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What is Ehlers-Danlos Syndrome?

written by: •edited by: Paul Arnold•updated: 12/2/2010

Ehlers-Danlos syndrome is the collective term for a number of inherited genetic disorders that affect connective tissue. This tissue supports many body parts, and the problems are caused by defects in the synthesis of the protein collagen. Find out more about what exactly is Ehlers-Danlos Syndrome.

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    Collagen Defects

    Connective tissue provides strength and support to many of the body's organs, ligaments, and muscles, and collagen is a protein which acts like a glue, adding firmness, strength, structure, and elasticity to connective tissue. It makes up about a quarter of the amount of proteins in the human body.

    There are six types of Ehlers-Danlos syndrome and they are all caused by faults with, or reduced amounts of different forms of collagen. Typical symptoms affect the joints and the skin.

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    Symptoms of Ehlers-Danlos Syndrome

    The symptoms of Ehlers-Danlos syndrome vary widely and can range from mild to life-threatening. At the time of writing (August 2009) there is no known cure; treatment is given to manage the symptoms as best as possible. The symptoms include:-

    Joints - loose, over flexible joints that are more prone to frequent dislocations, strains, sprains, and fractures; joint pain and early onset of osteoarthritis. There is hypermobility of the joints, that is they extend beyond their normal range of motion.

    Skin - fragile skin that tears and scars easily; slow wound healing and the skin is easily bruised.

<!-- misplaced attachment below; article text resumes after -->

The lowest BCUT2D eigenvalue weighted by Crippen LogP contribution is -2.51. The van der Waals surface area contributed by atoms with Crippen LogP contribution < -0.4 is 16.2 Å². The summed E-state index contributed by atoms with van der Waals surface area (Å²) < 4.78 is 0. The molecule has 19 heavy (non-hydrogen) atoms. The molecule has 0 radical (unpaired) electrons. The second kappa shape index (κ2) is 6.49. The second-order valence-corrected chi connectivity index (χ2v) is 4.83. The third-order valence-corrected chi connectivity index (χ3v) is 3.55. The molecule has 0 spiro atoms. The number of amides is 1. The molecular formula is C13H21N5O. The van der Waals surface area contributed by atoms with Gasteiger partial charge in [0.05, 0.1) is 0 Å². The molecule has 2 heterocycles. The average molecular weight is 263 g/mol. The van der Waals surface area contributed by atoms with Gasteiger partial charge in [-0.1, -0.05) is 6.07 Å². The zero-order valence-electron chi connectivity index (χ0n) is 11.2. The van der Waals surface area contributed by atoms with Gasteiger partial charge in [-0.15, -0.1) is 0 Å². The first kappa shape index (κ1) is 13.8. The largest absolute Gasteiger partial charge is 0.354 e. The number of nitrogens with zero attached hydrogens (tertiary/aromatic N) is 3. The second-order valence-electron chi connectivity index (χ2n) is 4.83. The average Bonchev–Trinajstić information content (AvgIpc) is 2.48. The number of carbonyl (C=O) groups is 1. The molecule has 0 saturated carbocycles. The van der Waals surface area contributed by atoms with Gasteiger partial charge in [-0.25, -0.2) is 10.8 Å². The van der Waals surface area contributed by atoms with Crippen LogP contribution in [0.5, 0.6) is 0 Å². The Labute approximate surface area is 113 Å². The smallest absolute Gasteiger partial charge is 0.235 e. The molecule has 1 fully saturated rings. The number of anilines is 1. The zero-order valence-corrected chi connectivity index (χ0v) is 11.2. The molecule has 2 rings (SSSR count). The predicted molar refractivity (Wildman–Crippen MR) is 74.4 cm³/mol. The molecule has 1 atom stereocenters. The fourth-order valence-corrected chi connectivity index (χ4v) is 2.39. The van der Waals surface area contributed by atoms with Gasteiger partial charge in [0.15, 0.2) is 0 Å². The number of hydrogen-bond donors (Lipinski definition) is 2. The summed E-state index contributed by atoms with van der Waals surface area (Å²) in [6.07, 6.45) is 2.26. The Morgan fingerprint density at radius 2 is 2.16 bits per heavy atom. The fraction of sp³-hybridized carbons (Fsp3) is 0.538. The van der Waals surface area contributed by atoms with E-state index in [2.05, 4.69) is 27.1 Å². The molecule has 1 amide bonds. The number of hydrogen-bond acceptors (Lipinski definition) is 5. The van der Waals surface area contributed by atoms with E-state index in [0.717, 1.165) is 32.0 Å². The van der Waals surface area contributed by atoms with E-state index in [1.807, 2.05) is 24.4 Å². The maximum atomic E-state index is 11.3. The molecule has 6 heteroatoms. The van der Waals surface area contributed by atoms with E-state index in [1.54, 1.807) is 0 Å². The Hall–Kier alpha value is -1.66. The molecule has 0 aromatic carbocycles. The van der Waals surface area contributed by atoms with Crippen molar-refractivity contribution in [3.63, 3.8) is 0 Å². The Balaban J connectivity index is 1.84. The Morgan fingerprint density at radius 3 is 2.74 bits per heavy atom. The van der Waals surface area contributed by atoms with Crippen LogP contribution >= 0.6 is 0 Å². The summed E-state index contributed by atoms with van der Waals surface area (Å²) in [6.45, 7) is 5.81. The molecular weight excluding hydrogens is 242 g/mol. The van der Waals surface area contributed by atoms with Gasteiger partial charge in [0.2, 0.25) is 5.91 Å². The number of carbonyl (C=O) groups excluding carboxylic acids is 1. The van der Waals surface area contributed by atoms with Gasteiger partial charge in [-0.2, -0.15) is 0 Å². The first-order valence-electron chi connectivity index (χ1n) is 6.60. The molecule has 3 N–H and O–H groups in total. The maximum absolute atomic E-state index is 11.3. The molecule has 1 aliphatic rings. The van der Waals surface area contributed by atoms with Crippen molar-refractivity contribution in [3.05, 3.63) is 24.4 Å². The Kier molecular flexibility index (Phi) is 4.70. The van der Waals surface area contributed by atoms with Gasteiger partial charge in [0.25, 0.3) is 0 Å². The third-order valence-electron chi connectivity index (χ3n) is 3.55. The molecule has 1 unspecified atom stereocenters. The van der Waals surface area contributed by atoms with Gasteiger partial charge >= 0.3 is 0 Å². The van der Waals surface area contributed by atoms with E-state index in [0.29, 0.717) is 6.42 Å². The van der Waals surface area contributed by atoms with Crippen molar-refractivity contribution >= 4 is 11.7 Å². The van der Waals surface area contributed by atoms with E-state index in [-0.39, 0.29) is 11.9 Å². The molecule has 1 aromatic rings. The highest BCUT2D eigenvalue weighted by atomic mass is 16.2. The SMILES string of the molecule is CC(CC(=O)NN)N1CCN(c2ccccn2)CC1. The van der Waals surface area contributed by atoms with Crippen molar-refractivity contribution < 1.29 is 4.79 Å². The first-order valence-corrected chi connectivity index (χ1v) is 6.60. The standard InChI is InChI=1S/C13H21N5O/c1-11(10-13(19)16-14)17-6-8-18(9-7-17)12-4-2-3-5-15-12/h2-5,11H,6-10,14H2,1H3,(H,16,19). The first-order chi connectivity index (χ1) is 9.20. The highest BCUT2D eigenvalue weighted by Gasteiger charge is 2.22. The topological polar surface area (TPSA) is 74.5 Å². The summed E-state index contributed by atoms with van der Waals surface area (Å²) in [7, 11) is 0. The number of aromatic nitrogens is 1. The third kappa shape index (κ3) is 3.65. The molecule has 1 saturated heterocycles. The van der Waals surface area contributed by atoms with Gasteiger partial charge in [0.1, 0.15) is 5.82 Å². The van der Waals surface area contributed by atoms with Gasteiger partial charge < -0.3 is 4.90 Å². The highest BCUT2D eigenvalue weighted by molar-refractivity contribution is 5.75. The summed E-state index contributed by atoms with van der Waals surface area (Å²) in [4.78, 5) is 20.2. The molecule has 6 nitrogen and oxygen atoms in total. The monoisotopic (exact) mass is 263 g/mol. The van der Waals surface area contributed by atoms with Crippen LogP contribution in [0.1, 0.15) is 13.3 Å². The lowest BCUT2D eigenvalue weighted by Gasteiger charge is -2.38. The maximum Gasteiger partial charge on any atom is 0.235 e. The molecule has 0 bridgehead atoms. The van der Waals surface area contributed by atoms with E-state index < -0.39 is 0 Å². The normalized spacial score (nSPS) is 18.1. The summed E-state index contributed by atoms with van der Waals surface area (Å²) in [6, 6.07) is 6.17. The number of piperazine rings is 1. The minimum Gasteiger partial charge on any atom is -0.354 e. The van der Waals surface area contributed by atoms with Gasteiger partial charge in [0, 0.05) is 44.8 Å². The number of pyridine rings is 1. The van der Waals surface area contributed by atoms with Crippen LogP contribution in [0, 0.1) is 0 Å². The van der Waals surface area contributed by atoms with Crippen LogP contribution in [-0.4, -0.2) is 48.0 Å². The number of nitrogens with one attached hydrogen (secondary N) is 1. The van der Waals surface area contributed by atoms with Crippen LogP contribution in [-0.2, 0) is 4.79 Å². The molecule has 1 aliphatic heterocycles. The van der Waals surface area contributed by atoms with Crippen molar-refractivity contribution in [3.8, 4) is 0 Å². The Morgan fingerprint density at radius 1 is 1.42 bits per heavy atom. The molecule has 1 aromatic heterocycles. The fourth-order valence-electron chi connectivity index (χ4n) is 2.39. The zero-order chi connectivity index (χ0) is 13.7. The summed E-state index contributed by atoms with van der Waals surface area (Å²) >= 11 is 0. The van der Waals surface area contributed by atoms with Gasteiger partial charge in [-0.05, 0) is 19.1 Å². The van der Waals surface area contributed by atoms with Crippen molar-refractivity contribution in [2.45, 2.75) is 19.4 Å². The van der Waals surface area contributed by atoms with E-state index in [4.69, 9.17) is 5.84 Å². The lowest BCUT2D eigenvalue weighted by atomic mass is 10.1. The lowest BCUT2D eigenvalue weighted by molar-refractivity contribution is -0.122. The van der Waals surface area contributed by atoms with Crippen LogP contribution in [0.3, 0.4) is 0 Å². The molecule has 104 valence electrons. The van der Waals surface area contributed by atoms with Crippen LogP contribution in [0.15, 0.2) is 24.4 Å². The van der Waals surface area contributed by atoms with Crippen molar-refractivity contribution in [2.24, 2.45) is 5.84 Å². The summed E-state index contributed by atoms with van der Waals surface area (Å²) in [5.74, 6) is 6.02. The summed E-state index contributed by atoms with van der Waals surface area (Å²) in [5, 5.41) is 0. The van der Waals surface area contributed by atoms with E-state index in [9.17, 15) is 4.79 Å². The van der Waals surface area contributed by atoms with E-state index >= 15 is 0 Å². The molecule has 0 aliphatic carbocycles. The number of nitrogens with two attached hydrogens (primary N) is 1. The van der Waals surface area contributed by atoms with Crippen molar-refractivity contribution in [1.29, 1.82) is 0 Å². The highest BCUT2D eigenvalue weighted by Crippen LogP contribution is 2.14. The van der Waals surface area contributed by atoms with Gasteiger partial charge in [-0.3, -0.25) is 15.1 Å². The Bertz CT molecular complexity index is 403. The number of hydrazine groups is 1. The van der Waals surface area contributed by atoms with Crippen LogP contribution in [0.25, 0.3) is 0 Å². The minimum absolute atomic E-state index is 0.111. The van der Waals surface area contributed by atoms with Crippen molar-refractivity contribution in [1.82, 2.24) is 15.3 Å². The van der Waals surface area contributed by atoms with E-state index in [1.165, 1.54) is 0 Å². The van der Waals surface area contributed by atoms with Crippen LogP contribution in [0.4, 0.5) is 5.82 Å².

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    Different Types of Ehlers-Danlos Syndrome

    The six different types of Ehlers-Danlos syndrome, which are listed below, either follow an autosomal dominant or autosomal recessive pattern of inheritance. Autosomal dominant means that only one of the two copies of a faulty gene needs to be inherited for a person to contract the condition. Autosomal recessive means that both faulty copies have to be inherited for a person to be affected by the condition.

    Hypermobility - the most common form of the disease. Hypermobility affects elbow and knee joints, and smaller joints in fingers and toes. Chronic joint pain is another symptom. Skin bruises easily. Hypermobility follows an autosomal dominant pattern of inheritance.

    Classical - the skin is smooth and stretchy, and joints are hyperextensible, meaning they can sprain and dislocate easily. Hernias are another complication with this type of Ehlers-Danlos syndrome. Classical follows an autosomal dominant pattern of inheritance.

    Vascular - this is the most serious form of the condition. Skin is translucent, veins can be seen, and there is extensive bruising. Joint hypermobilty is usually found in the digits, and what makes the vascular form so severe is that there could be arterial or organ rupture. Vascular follows an autosomal dominant pattern of inheritance.

    Arthrochalasia - a rare type where congenital hip dislocation is the major complication. Other symptoms include easy bruising and severe joint hypermobility. Dislocations are common. Arthrochalasia follows an autosomal dominant pattern of inheritance.

    Dermatosparaxis - another rare type. Symptoms include extremely fragile skin with easy bruising. Individuals may also experience large hernias. Dermatosparaxis follows an autosomal recessive pattern of inheritance.

    Kyphoscoliosis - also a rare form of the condition. There is a general laxity of the joints, and eyes and skin are fragile. Individuals can lose the ability to walk by their second or third decade. Kyphoscoliosis follows an autosomal recessive pattern of inheritance.

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    Ehlers-Danlos Syndrome and Genetic Mutations

    Mutations of the following genes contribute to the various different types of Ehlers-Danlos syndrome: - ADAMTS2, COL1A1, COL1A2, COL3A1, COL5A1, COL5A2, PLOD1, and TNXB.

    COL1A1, COL1A2, COL3A1, COL5A1, COL5A2 all code for types of collagen protein.

    ADAMTS2, PLOD1, and TNXB are genes that make proteins that interact with or help to process collagen.

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